GUEST COMMENTARY: Are comfortable assumptions victimizing our neighbors?
By Michael Andrews, Guest columnist
I couldn’t sleep last Tuesday night.
Words of a local minster spoken at Winchester’s City Commission meeting that evening kept playing in my head.
“They would be the best-dressed homeless people I have ever seen in my life,” the pastor said.
He was making public comments about people living in tents on a vacant lot in our town as the council wrestled with a proposed ordinance to ban tent living in residential neighborhoods.
The ordinance was being floated as what Mayor Ed Burtner called a “tool” to address the specific issue of suspicious comings and goings of young people on bicycles at a tent encampment off Washington Street downtown.
The mayor said he had been approached by citizens afraid of nuisances occurring at the site.
What kept me awake was the casual callousness of the reverend’s remarks, couched in certainty that he knew so well what was really going on in the lives of people living in tents.
Self-righteousness played in the tone of his comments as he continued to describe the situation.
“We are not here carte blanche against somebody in a tent that’s doing well,” he said. “I know what they are wearing on their jeans and on their shoes; these are not desperate poor people.”
The pastor asserted that visitors to the tents were young people on bicycles “enjoying the riches of drug pushing,” who cursed at members of his congregation, threatening those who were working security in the church’s nearby parking lot on Sundays.
City Commissioner Shannon Cox echoed the minister’s concerns, insisting crime in the neighborhood was spiking and people were afraid, insisting that he take action.
“I have been asking for seven weeks now,” he said, “What do I tell my neighbors?”
What shocked me was the stark vanity of the pastor’s assumptions and the willingness of our city government to entertain a narrow view, using an ordinance to legislate humanity.
Clearly, the proposed ordinance was a solution in search of a problem, an attempt to punish “others” among us, vulnerable people with no voice, without seeking to understand them.
To be fair, the pastor insisted that he and his congregation were eager to meet with the young people to have a “voice” with them and learn more about their situation, even offering to help them. He paraphrased John 12. “We will always have the poor among us,” he said.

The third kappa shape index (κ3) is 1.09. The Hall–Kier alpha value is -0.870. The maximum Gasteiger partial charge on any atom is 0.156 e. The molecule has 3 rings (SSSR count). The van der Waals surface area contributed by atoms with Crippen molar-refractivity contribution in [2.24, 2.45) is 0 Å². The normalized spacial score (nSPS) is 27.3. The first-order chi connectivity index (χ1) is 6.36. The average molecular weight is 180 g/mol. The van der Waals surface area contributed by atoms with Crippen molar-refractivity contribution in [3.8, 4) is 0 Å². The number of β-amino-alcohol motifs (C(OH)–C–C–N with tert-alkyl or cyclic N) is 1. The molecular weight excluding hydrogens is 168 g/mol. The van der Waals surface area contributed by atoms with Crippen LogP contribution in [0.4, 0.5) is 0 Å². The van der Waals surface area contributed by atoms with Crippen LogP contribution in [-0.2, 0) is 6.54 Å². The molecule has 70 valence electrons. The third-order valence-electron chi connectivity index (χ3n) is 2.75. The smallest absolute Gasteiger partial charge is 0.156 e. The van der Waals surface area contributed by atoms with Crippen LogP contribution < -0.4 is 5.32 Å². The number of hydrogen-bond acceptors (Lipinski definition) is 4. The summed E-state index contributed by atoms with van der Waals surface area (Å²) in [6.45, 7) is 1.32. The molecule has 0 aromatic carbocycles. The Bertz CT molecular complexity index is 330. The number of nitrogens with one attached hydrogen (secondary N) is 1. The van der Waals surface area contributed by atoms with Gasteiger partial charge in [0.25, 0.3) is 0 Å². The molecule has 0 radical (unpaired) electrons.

But the characterization that vulnerable people living in tents on a vacant lot could be “doing well” and that their plight might be more understandable if they were dressed as “desperate poor people” was downright offensive.
To her credit, Debbie Fatkin, executive director of Clark County County Community Services, who was there to speak on behalf of her agency and homeless service providers, was quick to correct the pastor.
“Just because somebody is dressed nicely does not mean they are not struggling,” she said.
That exchange between the pastor and Fatkin was the crux of this important community conversation and the challenges that confront those who labor to provide a hand up to all those who struggle, including children caught in the web of drug abuse.
Anytime we become comfortable in our well-worn assumptions about life, we are in danger of victimizing somebody we see as “other.”
Such assumptions rang clearly in the pastor’s glib recitations.
“I have been here 28 years,” he insisted. “A long time. I’ve seen it. I know what it is.”
In this complex and chaotic time when we are confronted with an unrelenting epidemic and unprecedented human needs, we can’t take our singular opinions for granted.
Desires for safety and a decent quality of life vex us all regardless of outward appearances.
We need to work together to figure out life together.
There were hopeful signs at the end of the commission meeting. Several commissioners expressed interest in working together with our human service providers to learn from them and make better policy (the ordinance was voted down 3-2 by the commission).
Winchester Police Chief Kevin Palmer offered powerful perspective to the conversation when he pledged to be on call 24/7 to address neighborhood safety concerns.
“It’s not illegal to be homeless. We are here to act ethically, professionally and legally,” he told those gathered.
Hopefully, that approach will give the congregation, Cox and his neighborhood some breathing room while our professional service providers continue to seek solutions to the unyielding, complex and long-term challenges of homelessness in our community.
For the rest of us, we would do well to consider the words of Thomas Merton: “Love is our true destiny. We do not find the meaning of life by ourselves alone — we find it with another.”
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